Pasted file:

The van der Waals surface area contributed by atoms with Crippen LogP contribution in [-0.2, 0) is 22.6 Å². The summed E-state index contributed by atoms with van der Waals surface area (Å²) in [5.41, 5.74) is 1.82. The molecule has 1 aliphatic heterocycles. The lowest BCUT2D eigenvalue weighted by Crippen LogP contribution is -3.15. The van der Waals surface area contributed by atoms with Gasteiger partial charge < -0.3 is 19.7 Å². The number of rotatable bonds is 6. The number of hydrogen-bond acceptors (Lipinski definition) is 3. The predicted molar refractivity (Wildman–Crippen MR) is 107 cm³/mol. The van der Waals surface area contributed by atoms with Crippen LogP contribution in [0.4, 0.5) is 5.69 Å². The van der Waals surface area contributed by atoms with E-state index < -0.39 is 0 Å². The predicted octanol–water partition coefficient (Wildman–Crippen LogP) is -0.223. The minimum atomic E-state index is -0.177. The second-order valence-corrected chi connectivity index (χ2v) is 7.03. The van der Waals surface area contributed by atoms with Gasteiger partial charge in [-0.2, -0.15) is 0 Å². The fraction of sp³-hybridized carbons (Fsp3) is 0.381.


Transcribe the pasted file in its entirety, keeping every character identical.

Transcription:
The van der Waals surface area contributed by atoms with Crippen LogP contribution in [-0.2, 0) is 22.6 Å². The summed E-state index contributed by atoms with van der Waals surface area (Å²) in [5.41, 5.74) is 1.82. The molecule has 1 aliphatic heterocycles. The lowest BCUT2D eigenvalue weighted by Crippen LogP contribution is -3.15. The van der Waals surface area contributed by atoms with Gasteiger partial charge < -0.3 is 19.7 Å². The number of rotatable bonds is 6. The number of hydrogen-bond acceptors (Lipinski definition) is 3. The predicted molar refractivity (Wildman–Crippen MR) is 107 cm³/mol. The van der Waals surface area contributed by atoms with Crippen LogP contribution in [0.4, 0.5) is 5.69 Å². The van der Waals surface area contributed by atoms with E-state index < -0.39 is 0 Å². The predicted octanol–water partition coefficient (Wildman–Crippen LogP) is -0.223. The minimum atomic E-state index is -0.177. The second-order valence-corrected chi connectivity index (χ2v) is 7.03. The van der Waals surface area contributed by atoms with Gasteiger partial charge in [-0.2, -0.15) is 0 Å². The fraction of sp³-hybridized carbons (Fsp3) is 0.381.